Nosy neighbors.

Nosy neighbors.

Well, unfortunately Molly and her witchy cohorts aren’t as in tune with Liffey’s pregnancy situation as they think. The lines get a little crossed, and their meddling causes some seriously bad mojo for everyone involved. Most of this is happening without Liffey even realizing it. But, in the end, Liffey decides to keep her baby, much to Mabs’ dismay, which leads to a very unsettling argument/labor situation that is DEFINITELY not something you want to watch if you are eight months pregnant!

Too old to breed.

Too old to breed.

I’m still not sure how I really feel about this movie. It definitely made me very uncomfortable, but how much of that has to do with my own pregnancy and imminent labor I can’t be sure. Certainly the idea that there are forces outside of us working to influence the outcome of a pregnancy is a terrifying one. What I for sure don’t like is the insatiable I-need-a-baby-now attitude that defines Miranda Richardson’s character. Sure, the film makes no bones about why Mabs feels this way, and I guess this was necessary to contrast Liffey’s I-definitely-don’t-want-a-baby-but-oops-accidentally-got-pregnant thing, but it really made me feel as though the filmmakers, or perhaps Fay Weldon, the author of the novel on which the film is based, think there are only two categories of women: those who wish to spawn, and those who don’t. That sort of dichotomy leaves a bad taste in my mouth.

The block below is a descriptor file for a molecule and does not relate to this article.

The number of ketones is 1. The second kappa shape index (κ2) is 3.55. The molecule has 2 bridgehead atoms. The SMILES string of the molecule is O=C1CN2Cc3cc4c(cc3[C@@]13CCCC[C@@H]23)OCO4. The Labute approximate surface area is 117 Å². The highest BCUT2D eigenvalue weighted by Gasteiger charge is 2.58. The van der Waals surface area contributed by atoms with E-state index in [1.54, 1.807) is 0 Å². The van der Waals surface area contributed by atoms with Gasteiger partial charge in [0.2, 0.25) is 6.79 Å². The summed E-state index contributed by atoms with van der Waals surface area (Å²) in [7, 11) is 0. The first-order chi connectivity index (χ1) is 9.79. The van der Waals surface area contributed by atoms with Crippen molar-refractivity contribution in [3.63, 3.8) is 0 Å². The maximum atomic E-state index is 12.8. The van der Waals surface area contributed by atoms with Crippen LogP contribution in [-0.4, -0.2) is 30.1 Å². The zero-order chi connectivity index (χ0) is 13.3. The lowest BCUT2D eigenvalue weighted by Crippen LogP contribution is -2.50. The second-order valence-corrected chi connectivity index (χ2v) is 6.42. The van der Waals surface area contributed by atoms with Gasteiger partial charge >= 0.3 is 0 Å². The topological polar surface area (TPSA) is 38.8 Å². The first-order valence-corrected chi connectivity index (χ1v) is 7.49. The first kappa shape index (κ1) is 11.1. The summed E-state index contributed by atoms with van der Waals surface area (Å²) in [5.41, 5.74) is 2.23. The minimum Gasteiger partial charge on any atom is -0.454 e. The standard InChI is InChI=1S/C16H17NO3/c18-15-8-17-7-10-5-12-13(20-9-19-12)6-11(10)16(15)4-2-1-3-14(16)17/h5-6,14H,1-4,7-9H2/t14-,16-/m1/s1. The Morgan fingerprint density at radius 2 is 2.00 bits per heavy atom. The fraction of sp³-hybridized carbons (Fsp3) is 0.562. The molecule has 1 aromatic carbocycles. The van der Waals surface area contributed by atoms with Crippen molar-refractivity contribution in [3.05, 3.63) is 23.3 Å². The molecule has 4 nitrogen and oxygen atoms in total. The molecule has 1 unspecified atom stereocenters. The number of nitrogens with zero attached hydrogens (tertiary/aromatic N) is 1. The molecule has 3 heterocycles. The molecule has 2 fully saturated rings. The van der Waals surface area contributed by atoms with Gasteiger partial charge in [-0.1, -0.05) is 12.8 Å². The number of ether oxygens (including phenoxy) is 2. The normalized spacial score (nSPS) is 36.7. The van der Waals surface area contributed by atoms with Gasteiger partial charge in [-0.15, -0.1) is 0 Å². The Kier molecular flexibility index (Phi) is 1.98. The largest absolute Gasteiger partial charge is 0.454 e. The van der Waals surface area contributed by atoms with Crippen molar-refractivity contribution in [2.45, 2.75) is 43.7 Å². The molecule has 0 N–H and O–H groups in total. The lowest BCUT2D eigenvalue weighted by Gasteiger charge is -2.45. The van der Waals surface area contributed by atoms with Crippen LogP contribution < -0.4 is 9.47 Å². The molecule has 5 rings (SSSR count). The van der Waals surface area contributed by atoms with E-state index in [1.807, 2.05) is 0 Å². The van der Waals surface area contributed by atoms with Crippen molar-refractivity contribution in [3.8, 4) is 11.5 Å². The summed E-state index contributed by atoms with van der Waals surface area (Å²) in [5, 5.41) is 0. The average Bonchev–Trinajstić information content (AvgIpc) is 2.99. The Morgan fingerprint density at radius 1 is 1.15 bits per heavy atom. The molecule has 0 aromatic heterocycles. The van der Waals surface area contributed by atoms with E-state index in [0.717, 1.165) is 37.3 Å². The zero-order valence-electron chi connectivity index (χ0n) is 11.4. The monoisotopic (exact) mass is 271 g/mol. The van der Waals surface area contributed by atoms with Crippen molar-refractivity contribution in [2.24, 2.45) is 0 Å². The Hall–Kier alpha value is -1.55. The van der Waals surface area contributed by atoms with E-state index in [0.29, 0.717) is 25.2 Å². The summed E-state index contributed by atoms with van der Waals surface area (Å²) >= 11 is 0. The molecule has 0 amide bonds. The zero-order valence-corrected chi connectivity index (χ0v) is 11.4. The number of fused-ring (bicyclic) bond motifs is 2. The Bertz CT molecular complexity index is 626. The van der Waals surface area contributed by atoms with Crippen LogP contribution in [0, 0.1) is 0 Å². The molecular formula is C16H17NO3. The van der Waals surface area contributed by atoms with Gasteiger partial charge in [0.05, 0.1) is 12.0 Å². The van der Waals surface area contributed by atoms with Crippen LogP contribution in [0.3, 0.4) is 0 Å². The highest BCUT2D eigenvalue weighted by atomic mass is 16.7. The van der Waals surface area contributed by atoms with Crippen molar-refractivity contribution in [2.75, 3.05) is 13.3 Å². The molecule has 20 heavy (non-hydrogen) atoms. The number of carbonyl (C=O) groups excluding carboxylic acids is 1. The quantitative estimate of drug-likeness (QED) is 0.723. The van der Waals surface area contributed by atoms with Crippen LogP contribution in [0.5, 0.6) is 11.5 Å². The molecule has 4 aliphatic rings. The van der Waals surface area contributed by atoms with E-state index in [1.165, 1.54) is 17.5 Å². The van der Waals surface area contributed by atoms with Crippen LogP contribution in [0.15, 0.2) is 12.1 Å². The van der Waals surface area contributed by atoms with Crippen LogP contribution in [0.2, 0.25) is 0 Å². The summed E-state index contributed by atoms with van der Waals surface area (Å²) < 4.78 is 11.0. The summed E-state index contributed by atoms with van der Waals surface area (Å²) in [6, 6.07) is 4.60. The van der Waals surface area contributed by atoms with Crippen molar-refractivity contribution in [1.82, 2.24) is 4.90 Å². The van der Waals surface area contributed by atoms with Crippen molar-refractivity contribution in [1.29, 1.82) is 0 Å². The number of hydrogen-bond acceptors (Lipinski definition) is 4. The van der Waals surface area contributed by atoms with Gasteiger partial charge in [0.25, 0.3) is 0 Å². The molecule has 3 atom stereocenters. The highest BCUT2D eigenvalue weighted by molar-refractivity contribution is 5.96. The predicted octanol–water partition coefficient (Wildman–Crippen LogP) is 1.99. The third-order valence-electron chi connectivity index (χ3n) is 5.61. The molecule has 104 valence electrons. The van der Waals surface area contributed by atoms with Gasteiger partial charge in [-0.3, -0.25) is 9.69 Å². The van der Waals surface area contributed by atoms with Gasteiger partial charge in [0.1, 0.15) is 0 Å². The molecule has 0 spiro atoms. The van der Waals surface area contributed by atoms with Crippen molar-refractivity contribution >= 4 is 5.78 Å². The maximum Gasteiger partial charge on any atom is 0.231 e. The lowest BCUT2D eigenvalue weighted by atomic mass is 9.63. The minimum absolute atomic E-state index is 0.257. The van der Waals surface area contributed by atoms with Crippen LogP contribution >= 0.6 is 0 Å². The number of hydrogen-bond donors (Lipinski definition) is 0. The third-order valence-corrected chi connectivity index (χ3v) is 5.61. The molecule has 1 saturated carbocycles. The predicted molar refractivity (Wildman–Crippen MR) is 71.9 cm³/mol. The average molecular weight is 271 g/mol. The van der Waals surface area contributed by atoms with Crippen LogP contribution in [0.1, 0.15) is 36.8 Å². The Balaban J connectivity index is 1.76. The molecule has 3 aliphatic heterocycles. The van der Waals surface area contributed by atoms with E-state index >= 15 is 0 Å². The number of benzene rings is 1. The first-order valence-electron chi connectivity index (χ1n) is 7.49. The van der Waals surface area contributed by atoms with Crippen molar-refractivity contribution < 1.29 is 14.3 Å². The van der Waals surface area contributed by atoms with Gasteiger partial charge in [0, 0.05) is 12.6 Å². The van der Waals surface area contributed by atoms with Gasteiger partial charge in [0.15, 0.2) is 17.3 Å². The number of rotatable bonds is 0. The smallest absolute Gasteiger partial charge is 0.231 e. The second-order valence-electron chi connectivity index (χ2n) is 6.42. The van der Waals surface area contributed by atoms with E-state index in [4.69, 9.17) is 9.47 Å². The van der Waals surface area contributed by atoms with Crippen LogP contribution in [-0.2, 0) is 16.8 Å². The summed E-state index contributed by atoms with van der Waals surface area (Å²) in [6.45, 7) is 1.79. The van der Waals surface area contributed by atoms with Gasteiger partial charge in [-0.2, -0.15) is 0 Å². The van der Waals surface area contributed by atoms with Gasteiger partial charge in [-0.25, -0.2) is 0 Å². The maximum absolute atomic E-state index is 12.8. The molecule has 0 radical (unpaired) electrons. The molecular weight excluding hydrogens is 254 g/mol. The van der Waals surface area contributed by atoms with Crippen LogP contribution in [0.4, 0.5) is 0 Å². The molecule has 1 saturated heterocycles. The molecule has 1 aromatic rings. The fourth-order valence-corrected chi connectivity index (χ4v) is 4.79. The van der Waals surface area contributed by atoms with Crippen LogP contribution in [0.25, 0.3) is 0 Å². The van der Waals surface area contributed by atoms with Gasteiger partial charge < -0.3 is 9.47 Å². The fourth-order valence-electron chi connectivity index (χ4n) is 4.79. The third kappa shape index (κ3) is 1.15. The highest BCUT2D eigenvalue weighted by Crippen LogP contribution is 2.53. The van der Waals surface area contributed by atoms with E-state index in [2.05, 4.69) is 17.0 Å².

Life-changing sonogram.

Life-changing sonogram.

I have other problems with the film as well, but I’m afraid they’re mostly due to the budget Roeg had to work with. The film is very cheaply shot and reminds me of a throw-away television production. Sometimes I’m able to overlook stuff like this, but here I found the cheapness distracting. I also felt a lot of the special effects, which were also distractingly cheap, were used in very heavy-handed ways. I am sure there are other ways to convey a fire from back in the day to a film’s audience than showing the present-day object with flames overlaid on top. Over and over again. Oy. We get it.